Amazon Introduces Lumberyard Game Engine For Free


For AAA publishers and indie Kickstarter teams alike, Lumberyard will release for free and charge for Amazon’s server services.

With the advent of game engines and an increasing demand to get the toolbox out there for independent developers to use, creating games has become more of a service than the games-as-service mentality could ever hope for. Amazon looks to buy into the field by presenting Lumberyard, a free multi-platform 3D game engine that will allow for AAA-quality games production through the power of Amazon Web Services. More importantly, the AWS Cloud.

Lumberyard is an engine built upon Crytek’s CryEngine, and is currently operable for developing on PC, PlayStation 4 and Xbox One. iOS and Android support will be coming soon, followed by Mac and Linux. Oculus Rift support is also in the pipeline. The engine is based on a native C++ source code, which is provided for free and in full to all users. Because of its similarity to CryEngine (which will splinter developmentally as each engine grows), creators will have access to the photorealistic 3D environments, particle effects, environmental rendering technologies, immersive character creation tools and real-time gameplay editing.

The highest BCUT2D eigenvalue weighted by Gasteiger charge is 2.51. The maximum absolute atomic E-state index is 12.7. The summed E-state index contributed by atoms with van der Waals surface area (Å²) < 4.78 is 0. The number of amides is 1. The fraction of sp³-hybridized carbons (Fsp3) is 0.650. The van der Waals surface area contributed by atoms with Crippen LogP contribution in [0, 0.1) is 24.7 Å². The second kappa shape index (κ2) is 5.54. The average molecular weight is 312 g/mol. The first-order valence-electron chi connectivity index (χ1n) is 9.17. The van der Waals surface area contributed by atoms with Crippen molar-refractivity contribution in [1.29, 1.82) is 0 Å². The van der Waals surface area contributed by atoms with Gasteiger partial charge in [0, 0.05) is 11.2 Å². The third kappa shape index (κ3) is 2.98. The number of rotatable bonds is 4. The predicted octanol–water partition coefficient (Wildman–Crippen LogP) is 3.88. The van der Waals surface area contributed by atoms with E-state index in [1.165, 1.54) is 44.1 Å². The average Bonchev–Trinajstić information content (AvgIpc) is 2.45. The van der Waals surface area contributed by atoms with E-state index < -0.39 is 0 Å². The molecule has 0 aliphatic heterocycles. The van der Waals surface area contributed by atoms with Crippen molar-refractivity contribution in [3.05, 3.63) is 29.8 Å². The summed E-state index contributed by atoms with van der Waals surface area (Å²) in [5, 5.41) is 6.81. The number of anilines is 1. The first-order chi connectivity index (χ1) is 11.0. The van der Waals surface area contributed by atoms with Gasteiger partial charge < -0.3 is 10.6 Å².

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It’s the focus on Twitch and live engagement that makes Lumberyard interesting. The Twitch ChatPlay feature allows you to create gameplay that Twitch chat can interact with in real-time. Similar to current Twitch plays official games, you can implement bonuses, penalties or other troll-based mechanics into the streamer’s gameplay broadcast. Additionally, Twitch streamers can opt to add a viewer into their game by having Twitch JoinIn bring players into streamers’ games at the click of a button.

It’s interesting to see just how fluid Lumberyard is for creators. Even if you don’t need online cloud server support with AWS, Amazon doesn’t require a fee. Additionally, the engine is supported (and encouraged) for animation film projects. With Amazon purchasing Double Helix away from Microsoft, one must wonder if we’ll see a game using the engine pop up between now and the end of E3 2016.